Leaf Mustard (Brassica juncea foliosa)

Common Name Latin Name Plant Family
Leaf Mustard
Brassica juncea foliosa
Cruciferae

There is some evidence that if this plant is grown as a green manure it is effective in reducing soil-borne root rots in pea crops[206]. This is attributed to chemicals that are given off as the plants decay[206].

  • Medicinal Use

    Reported to be anodyne, aperitif, diuretic, emetic, rubefacient, and stimulant, the plant is a folk remedy for arthritis, foot ache, lumbago, and rheumatism[269].

    The seed is used in the treatment of tumours in China[269]. In Korea, the seeds are used in the treatment of abscesses, colds, lumbago, rheumatism, and stomach disorders[269].

    The root is used as a galactagogue in Africa[269].

    Ingestion may impart a body odour repellent to mosquitoes[269].

    Mustard oil is used in the treatment of skin eruptions and ulcers[269]. Believed to be aperient and tonic, the volatile oil is used as a counterirritant and stimulant[269].

    In Java the plant is used as an antisyphilitic emmenagogue[269].

    Leaves applied to the forehead are said to relieve headache[269].

    The Chinese eat the leaves in soups for bladder, inflammation or haemorrhage[269].

  • Edible Use

    Leaves – raw or cooked[22, 33, 46, 52, 61]. A peppery flavour that can range from mild to hot, this is one of the most highly prized cooked vegetables in the Orient[206]. The leaves can also be finely shredded and added to mixed salads[206]. The protein extracted from the leaves mixes well with banana pulp and is well adapted as a pie filling[183].

    Flowers and young flowering stems – raw or cooked[52]. Sweet and succulent[133].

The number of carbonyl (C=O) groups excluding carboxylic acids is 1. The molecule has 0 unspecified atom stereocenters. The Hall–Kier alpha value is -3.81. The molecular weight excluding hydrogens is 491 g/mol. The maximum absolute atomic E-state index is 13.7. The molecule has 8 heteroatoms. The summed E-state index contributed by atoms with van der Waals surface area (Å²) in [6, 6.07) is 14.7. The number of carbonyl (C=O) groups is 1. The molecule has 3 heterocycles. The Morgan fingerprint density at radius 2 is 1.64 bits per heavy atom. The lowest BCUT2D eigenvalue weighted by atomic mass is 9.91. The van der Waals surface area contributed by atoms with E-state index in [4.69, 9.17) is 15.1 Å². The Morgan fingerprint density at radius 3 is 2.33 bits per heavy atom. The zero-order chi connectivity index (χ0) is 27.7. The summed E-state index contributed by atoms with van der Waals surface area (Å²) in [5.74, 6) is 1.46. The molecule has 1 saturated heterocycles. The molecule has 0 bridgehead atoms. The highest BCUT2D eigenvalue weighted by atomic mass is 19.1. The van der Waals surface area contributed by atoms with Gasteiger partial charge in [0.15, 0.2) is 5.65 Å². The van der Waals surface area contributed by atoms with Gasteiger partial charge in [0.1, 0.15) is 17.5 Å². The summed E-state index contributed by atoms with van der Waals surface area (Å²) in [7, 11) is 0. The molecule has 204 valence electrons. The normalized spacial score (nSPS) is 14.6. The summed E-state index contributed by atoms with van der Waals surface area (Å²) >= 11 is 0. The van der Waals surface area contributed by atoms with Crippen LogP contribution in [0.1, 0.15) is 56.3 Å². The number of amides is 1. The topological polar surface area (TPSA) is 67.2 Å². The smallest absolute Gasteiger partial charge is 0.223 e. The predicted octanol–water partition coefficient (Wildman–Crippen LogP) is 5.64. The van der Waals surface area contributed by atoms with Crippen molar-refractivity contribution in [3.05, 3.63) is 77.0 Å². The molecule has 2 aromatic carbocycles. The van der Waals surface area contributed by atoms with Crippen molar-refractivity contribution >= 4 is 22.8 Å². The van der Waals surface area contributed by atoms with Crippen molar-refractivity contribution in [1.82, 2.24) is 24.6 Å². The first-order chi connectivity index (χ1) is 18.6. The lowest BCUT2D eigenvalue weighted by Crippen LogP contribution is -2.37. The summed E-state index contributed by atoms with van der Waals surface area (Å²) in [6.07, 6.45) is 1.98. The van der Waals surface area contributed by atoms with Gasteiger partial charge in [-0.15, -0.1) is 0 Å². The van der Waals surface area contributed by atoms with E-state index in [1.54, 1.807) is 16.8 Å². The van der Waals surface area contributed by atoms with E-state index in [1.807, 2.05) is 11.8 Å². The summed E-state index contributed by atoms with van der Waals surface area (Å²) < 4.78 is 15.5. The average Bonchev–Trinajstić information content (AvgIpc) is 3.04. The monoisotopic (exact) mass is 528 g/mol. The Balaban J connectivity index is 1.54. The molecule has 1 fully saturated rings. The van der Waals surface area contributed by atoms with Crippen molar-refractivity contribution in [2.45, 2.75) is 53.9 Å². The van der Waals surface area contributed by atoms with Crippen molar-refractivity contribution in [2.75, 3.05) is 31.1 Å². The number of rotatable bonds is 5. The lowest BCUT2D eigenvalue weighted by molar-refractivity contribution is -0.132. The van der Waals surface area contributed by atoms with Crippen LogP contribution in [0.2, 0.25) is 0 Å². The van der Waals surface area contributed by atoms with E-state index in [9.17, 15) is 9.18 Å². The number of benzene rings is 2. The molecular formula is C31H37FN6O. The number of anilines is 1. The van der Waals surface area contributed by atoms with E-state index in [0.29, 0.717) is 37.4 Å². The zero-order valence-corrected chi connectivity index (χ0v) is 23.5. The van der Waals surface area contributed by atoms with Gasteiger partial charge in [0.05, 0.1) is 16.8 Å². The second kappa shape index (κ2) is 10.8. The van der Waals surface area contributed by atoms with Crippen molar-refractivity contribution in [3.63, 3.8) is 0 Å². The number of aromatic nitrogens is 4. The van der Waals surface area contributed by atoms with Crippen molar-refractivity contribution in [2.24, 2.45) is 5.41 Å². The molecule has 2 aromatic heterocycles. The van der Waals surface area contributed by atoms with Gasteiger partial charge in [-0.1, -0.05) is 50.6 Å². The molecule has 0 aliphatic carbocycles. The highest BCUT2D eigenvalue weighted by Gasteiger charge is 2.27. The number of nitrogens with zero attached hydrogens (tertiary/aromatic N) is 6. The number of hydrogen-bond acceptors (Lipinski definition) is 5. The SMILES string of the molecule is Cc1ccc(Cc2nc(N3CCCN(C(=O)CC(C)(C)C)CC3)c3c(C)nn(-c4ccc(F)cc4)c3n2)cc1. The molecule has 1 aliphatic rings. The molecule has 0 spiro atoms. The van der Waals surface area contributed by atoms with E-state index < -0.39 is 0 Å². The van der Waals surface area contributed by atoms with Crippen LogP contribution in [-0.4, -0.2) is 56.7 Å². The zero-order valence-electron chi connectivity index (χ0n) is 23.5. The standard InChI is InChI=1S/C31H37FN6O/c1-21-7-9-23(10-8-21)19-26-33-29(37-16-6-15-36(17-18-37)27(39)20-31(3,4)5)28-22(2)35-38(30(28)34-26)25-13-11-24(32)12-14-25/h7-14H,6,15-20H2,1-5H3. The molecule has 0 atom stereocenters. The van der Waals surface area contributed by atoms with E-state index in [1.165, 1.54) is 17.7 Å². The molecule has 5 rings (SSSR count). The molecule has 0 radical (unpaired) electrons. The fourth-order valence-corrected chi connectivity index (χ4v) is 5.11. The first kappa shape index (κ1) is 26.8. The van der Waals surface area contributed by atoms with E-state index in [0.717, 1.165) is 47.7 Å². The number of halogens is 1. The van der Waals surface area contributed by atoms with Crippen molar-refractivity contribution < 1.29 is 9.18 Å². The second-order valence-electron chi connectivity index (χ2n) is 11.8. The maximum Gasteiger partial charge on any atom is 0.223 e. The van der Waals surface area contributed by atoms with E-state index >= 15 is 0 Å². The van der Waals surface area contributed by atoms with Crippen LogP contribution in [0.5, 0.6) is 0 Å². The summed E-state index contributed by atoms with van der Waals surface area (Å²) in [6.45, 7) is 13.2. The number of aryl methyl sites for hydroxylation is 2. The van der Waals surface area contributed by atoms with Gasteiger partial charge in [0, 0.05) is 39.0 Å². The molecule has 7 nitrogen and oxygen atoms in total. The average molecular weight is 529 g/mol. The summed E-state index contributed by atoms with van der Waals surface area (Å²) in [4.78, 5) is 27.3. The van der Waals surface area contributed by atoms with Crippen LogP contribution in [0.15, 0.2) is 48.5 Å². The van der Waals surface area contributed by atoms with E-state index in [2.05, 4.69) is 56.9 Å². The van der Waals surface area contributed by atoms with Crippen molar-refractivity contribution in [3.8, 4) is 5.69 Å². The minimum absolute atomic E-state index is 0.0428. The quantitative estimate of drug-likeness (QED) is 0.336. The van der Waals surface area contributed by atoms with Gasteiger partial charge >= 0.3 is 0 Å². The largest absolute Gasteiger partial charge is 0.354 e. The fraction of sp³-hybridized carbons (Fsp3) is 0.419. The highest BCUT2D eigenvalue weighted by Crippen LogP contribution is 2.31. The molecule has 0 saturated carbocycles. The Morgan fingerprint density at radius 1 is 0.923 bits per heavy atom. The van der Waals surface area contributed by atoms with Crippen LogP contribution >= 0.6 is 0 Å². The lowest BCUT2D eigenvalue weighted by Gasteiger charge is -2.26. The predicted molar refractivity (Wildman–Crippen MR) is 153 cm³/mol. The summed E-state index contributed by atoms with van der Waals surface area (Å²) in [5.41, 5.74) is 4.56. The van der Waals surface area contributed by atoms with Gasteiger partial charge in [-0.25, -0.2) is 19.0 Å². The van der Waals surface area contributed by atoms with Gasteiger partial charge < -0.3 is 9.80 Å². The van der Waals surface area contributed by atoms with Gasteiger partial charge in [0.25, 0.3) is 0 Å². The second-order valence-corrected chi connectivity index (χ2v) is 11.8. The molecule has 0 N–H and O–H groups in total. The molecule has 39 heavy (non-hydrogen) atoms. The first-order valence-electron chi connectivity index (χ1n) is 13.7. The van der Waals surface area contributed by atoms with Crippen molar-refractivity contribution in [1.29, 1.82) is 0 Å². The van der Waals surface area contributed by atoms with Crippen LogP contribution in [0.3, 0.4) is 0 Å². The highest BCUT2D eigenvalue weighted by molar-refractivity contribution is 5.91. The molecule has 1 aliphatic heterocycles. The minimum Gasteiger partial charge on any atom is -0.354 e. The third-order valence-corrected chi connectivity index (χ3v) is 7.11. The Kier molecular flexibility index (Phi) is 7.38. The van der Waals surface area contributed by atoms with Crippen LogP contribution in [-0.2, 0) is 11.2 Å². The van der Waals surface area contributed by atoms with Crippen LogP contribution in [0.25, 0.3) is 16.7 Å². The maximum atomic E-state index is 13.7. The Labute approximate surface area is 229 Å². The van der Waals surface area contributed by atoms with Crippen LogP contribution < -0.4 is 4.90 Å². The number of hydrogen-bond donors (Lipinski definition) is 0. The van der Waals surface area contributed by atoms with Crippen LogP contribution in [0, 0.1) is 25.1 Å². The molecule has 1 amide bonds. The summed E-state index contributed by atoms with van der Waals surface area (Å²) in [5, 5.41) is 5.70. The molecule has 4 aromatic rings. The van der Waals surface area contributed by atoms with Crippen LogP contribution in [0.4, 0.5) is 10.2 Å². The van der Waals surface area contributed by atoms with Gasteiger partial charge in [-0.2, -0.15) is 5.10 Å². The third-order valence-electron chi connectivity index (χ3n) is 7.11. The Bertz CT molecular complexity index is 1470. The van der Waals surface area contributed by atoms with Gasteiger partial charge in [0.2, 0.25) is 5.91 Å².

An edible semi-drying oil is obtained from the seed[1, 2, 17, 57, 183]. The seed contains 25 – 30% oil[74].

    The seed is used as a mustard flavouring[171]. It is the source of ‘brown mustard'[183], a prepared mustard that is milder than that produced from other species[238]. Pungency of mustard develops when cold water is added to the ground-up seed – an enzyme (myrosin) acts on a glycoside (sinigrin) to produce a sulphur compound. The reaction takes 10 – 15 minutes. Mixing with hot water or vinegar, or adding salt, inhibits the enzyme and produces a mild bitter mustard[238]. Black mustard comes from B. nigra and white mustard from Sinapis alba.

    The seed is also used whole in curries and pickles[238]. They are often heated in oil to destroy their pungency and give them a nutty flavour[238].

    Sprouted seeds can be added to salads.

  • Cautionary Notes

    None known

Cultivation & Habitat

Seed – sow in situ from August to October. Spring and early summer-sown crops tend to run quickly to seed, though they can be eaten whilst still small[206]. It is best not to sow the seed in very hot weather[206]. There are about 5,660 – 6,000 per 0.01 kg (1/3 oz)[269].
Succeeds in full sun in most well-drained moisture-retentive fertile soils[16, 200, 206]. Prefers a heavy soil and some shade[16]. Dislikes very hot weather[33]. Plants tolerate high rainfall and, although fairly deep rooted, are not very drought resistant[206]. A form of B. juncea with entire leaves that has been selected in the Orient for its edibility. There are many named varieties[206]. A very fast growing variety, usually maturing within 40 days of sowing[206]. The plants in this group are fairly cold-tolerant[206]. Plants have a rooting depth of between 90 – 120 cm[269]. A good bee plant[74].
A cultivar of garden origin.

Become ungovernable, break the chains of the matrix; grow and forage your own food and medicine.

*None of the information on this website qualifies as professional medical advice. Take only what resonates with your heart and use your own personal responsibility for what’s best for you. For more information [brackets] [000], see bibliography.